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African independence movements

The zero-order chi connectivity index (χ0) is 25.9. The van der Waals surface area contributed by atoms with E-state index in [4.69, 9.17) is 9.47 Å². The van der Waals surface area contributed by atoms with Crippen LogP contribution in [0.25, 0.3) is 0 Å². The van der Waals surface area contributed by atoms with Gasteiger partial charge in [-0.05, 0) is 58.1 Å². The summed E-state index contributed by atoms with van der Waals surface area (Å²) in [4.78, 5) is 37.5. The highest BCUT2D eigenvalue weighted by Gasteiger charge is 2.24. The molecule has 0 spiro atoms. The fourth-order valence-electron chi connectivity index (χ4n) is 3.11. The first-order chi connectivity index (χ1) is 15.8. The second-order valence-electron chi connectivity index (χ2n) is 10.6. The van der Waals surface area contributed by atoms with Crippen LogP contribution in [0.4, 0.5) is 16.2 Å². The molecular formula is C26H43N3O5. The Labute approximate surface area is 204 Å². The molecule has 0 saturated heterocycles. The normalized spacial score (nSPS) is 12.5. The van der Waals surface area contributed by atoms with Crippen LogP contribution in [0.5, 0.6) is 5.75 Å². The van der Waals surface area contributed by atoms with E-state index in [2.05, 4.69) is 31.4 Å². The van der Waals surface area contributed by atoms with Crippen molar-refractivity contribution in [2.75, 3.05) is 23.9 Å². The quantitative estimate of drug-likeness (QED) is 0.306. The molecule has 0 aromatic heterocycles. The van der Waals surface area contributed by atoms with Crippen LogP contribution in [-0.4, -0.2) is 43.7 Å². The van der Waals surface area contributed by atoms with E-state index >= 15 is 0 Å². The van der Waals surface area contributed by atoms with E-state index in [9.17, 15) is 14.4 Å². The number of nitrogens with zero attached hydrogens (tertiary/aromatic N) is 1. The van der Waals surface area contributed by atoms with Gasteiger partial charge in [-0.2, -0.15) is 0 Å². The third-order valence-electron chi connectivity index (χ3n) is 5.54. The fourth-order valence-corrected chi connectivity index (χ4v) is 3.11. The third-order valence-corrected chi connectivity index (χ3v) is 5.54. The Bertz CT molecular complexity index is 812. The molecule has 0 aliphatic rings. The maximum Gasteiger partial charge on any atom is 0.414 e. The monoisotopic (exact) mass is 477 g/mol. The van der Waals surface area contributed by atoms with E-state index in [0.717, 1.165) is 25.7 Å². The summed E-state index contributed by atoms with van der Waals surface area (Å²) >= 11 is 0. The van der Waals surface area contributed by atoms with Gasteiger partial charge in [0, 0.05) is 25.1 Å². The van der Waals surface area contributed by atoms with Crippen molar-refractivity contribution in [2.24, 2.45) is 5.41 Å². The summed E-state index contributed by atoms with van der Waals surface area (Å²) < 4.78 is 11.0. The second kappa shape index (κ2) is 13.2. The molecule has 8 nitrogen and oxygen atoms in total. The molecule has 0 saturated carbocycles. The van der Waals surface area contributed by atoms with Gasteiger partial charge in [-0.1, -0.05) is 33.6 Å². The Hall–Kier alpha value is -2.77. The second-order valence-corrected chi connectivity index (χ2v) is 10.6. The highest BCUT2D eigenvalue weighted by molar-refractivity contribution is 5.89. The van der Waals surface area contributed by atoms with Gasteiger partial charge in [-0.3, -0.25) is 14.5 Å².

Though the aims of the Black Power movement were racially specific, much of the movement’s impact has been its influence on the development and strategies of later political and social movements. By igniting and sustaining debate on the nature of American society, the Black Power movement created what other multiracial and minority groups interpreted to be a viable template for the overall restructuring of society.[40] By opening up discussion on issues of democracy and equality, the Black Power movement paved the way for a diverse plurality of social justice movements, including black feminism, environmental movements, affirmative action, and gay and lesbian rights. Central to these movements were the issues of identity politics and structural inequality, features emerging from the Black Power movement.[41]Because the Black Power movement emphasized and explored a black identity, movement activists were forced to confront issues of gender and class as well. Many activists in the Black Power movement became active in related movements. This is seen in the case of the “second wave” of women’s rights activism, a movement supported and orchestrated to a certain degree by women working from within the coalition ranks of the Black Power movement.[42] The boundaries between social movements became increasingly unclear at the end of the 1960s and into the 1970s; where the Black Power movement ends and where these other social movements begin is often unclear. “It is pertinent to note that as the movement expanded the variables of gender, class, and only compounded issues of strategy and methodology in black protest thought.”[43]